Naughty Toes by Ann Bonwill and Teresa Murfin

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Naughty Toes by Ann Bonwill and Teresa Murfin

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Category: For Sharing
Rating: 3.5/5
Reviewer: Ruth Ng
Reviewed by Ruth Ng
Summary: Your little dancing darlings will love this story, especially if they're more jazz and gusto than grace and beauty!
Buy? Maybe Borrow? Yes
Pages: 32 Date: April 2011
Publisher: OUP
External links: Author's website
ISBN: 978-0192728517

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This dancing story is told to us by a little girl called Trixie. She tells us that her sister, Belinda, is a ballerina but that she, Trixie, is not. We see Trixie shopping for dancing clothes and being drawn to bright colours rather than the pretty pink of the other ballerinas, then in class her toes won't point like the other girls (hence the 'naughty toes'). She's dancing off the beat to her own jazzy rhythm...just what kind of a dancer is she?

Whilst Madame Mina, the ballet teacher, is always shouting 'Naughty Toes!' to Trixie, Mr Tiempo the pianist can often be seen smiling at Trixie's antics. Trixie always wants to dance with gusto...with spirit...and when the palms of her hands are meant to be spotlights shining brightly on her face she ends up waving hers around so they'll sparkle like a disco ball!

My favourite part in this story comes when the ballet school put on a show. Belinda is, predictably, a fairy princess and twirls and swirls in a beautiful sequined tutu. Then we turn the page and Trixie tells us I am a rock! I am all in grey and stand still on the stage. It is hard to show spirit when you are a rock. This bit made me laugh out loud! Poor Trixie looks so fed up, standing in her awful rock costume with her toes turned in. After the show Belinda receives a bouquet of flowers. Trixie receives a box and, inside is a pair of tap shoes and a note to tell her to 'follow her feet'.

With the story being told by Trixie it has a nice, immediate feel and you feel involved right from the beginning. I liked that she's unconventional, choosing the jazzy coloured leotard and shoes and dancing to her own rhythm. And it's fun to see the pictures of everyone in the dance class around her as she does her own thing. It's also easy to read the part of Madame Mina, for with a name like that it's obvious how she sounds!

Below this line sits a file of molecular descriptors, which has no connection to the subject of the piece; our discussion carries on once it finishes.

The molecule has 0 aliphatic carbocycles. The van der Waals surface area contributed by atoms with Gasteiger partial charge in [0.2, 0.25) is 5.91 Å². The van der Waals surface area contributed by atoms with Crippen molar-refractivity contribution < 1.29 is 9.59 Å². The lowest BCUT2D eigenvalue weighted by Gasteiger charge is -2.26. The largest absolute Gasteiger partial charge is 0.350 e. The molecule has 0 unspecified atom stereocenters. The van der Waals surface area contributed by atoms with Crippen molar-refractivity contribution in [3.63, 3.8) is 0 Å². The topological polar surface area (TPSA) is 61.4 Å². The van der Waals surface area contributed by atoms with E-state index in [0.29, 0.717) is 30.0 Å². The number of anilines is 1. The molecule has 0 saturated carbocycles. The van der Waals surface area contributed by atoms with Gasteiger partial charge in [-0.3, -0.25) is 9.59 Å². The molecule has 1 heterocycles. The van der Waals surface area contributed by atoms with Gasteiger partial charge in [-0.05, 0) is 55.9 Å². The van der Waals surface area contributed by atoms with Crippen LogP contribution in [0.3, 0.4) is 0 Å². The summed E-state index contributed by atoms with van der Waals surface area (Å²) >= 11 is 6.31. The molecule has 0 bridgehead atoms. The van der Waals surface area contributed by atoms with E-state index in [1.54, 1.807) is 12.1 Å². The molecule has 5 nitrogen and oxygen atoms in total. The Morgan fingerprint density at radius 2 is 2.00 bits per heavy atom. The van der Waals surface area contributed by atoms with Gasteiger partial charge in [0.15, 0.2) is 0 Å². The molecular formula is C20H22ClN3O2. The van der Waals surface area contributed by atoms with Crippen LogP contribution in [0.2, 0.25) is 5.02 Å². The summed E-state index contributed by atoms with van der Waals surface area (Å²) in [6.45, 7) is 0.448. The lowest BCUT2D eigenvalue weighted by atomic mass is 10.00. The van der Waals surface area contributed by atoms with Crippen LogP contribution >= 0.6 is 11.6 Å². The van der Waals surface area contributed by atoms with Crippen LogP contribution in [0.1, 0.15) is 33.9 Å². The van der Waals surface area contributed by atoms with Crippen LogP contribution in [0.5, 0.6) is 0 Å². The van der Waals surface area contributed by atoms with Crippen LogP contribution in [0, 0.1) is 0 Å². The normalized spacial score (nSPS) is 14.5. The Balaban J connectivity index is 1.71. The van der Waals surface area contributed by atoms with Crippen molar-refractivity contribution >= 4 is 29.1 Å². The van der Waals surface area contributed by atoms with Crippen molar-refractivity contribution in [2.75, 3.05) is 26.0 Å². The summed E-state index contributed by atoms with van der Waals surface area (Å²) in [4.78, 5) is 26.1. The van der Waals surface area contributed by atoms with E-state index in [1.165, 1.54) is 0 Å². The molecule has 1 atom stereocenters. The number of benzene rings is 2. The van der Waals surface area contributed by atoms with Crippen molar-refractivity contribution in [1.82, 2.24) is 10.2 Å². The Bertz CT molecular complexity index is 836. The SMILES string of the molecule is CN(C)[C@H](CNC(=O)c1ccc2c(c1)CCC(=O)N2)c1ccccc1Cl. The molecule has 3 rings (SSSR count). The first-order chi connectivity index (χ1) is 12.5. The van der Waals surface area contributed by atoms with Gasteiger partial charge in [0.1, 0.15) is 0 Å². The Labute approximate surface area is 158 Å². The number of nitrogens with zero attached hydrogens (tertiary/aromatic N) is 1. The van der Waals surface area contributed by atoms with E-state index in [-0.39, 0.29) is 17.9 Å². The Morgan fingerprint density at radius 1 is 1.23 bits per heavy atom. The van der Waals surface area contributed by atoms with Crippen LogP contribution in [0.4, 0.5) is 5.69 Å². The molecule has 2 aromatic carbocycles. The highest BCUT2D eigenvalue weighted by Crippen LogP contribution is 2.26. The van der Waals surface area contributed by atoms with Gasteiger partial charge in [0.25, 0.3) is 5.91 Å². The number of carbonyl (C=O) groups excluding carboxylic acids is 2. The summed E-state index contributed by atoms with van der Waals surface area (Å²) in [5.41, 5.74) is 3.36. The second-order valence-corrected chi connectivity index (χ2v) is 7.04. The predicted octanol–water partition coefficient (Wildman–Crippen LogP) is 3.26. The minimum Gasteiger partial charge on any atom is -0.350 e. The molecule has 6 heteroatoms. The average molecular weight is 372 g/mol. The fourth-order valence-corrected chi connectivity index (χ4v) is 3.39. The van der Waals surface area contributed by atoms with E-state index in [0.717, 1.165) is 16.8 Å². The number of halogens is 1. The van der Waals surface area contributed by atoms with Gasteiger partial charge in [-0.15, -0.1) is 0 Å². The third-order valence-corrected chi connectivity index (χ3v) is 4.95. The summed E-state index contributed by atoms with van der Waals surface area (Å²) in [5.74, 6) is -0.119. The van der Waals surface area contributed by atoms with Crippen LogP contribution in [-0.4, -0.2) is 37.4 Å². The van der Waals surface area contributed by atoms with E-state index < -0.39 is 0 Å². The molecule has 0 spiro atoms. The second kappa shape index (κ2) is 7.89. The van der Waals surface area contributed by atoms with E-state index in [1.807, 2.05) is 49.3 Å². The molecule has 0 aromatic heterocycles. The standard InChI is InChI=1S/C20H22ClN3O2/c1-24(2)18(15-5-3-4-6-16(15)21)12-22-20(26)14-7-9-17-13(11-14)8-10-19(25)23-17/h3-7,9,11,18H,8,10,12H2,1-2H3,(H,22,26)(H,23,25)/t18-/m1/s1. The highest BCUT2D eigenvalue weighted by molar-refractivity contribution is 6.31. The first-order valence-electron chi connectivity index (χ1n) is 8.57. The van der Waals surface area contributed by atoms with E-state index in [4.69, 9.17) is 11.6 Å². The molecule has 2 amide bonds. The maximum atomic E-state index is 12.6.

The illustrations to the story are quite quirky, very stylised and I initially wasn't that keen on the rather mean looking characters with their funny shaped noses. However, the style grew on me (much as Lauren Child did). I think it's a story that works best for older toddlers through to younger school children, particularly those who take dancing lessons. Then all the discussion of naughty toes and dancing to the beat will properly make sense. There are little boys who enjoy dancing, but I think this book is definitely one for little girls, and perhaps especially little girls who have a more bouncy temperament than graceful ballet requires!

I'd like to thank the publishers for sending a copy to The Bookbag.

Further reading suggestion: For more dancing fun try Daddy Does the Cha Cha Cha by David Bedford and Bridget Strevens-Marzo.

Buy Naughty Toes by Ann Bonwill and Teresa Murfin at Amazon You can read more book reviews or buy Naughty Toes by Ann Bonwill and Teresa Murfin at

Buy Naughty Toes by Ann Bonwill and Teresa Murfin at Amazon You can read more book reviews or buy Naughty Toes by Ann Bonwill and Teresa Murfin at


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